Short QT syndrome
Short QT syndrome (SQTS) is diagnosed in the presence of a QTc ≤ 330 ms. SQTS can be diagnosed with QTc ≤ 360 in the presence of a pathogenic mutation, family history of SQTS, family history of sudden death at age ≤40 years or survival of a VT/VF episode in the absence of heart disease. In 53 patients from the European short QT registry average, QTc was 314 ms and sudden death was the clinical presentation in 32%. The event rate was 4.9%/year in the patients without antiarrhythmic therapy, and no arrhythmic events occurred in patients receiving hydroquinidine. ICD implantation is recommended in symptomatic SQTS who are survivors of a cardiac arrest and/or have documented spontaneous sustained VT. Quinidine/sotalol is recommended in asymptomatic patients and a family history of SCD.
Catecholaminergic polymorphic ventricular tachycardia (CPVT)
CPVT classically manifests with exercise-induced syncope or sudden death in young and prevalence of the disease could be as high as 0.1:1000. It closely mimics the phenotypic of LQT1. Fifteen percent of autopsy-negative sudden unexplained death in the young is due to CPVT. It is diagnosed in the presence of a structurally normal heart, normal ECG, and unexplained, exercise or catecholamine-induced bidirectional VT or polymorphic VPBs or VT in an individual younger than 40 years. In an individual older than 40 years, CPVT can be diagnosed in the presence of a structurally normal heart and coronary arteries, normal ECG, an unexplained exercise or catecholamine-induced bidirectional VT or polymorphic VPBs or VT. Swimming is potentially lethal in these patients. Treatment includes lifestyle changes such as avoiding competitive sports and strenuous exercise, beta-blockers, and ICD implantation. Flecainide and left cervical sympathetic denervation are additional treatment modalities.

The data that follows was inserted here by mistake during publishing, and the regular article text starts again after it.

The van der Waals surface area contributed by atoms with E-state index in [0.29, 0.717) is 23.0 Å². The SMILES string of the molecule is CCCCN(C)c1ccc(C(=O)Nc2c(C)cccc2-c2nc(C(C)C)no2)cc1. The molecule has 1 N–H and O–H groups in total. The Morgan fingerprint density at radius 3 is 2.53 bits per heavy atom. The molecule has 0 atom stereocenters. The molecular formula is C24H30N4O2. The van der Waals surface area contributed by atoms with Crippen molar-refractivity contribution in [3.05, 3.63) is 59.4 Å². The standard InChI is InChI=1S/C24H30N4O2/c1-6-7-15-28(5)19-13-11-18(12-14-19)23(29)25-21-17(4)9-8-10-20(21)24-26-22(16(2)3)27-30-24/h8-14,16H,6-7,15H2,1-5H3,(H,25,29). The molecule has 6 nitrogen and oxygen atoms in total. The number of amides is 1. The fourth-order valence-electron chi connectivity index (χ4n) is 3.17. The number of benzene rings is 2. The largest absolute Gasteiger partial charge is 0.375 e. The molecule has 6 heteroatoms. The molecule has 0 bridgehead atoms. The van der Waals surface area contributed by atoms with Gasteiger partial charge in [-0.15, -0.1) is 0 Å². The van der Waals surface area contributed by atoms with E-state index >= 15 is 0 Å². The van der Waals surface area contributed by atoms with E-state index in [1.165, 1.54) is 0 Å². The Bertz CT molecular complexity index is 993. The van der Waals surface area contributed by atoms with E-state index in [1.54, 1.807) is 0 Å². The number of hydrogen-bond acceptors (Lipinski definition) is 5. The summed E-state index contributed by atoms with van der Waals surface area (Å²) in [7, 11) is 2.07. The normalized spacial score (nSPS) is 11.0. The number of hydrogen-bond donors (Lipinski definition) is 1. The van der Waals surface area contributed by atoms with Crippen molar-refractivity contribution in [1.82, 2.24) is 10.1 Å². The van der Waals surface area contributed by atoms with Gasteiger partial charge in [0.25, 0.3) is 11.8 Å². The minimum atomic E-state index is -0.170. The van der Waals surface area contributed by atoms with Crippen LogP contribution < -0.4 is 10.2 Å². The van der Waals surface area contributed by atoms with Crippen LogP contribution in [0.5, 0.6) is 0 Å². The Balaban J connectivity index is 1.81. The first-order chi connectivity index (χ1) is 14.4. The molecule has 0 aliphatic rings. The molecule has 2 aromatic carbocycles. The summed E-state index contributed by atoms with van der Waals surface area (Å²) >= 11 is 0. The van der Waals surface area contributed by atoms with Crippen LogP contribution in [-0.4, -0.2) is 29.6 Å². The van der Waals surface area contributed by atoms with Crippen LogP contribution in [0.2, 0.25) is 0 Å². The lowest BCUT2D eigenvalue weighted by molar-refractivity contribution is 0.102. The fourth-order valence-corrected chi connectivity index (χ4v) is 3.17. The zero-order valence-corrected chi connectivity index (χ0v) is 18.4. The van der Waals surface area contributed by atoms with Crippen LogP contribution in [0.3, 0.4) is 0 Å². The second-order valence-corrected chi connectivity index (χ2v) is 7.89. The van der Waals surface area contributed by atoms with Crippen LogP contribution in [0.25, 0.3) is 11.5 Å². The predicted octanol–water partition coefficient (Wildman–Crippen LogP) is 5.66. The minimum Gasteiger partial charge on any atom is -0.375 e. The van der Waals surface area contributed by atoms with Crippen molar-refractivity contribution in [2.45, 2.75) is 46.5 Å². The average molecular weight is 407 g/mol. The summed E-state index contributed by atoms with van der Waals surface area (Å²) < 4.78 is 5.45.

Idiopathic ventricular fibrillation
Idiopathic VF (IVF) is diagnosed in a resuscitated cardiac arrest victim, particularly if there is documentation of VF, in whom known cardiac, respiratory, family history of conduction abnormalities, pacemaker implants, or metabolic, and toxicological etiologies have been excluded. Most of the unexplained cardiac arrests will fall in this category. Inferolateral ER pattern has been associated with risk of IVF. J point elevation of more than 1 mm in two contiguous inferolateral leads is diagnostic of ER. It is present in 1–13% of general population and 15–70% of IVF cases. High-risk features include a family history of SCD, arrhythmic syncope, and magnitude (>0.2 mV) and morphology (slurred or notched J point with horizontal or descending ST-segment) of the ER pattern. ICD is recommended for SCD survivors. Isoprenaline infusion is helpful in taming the VT storms.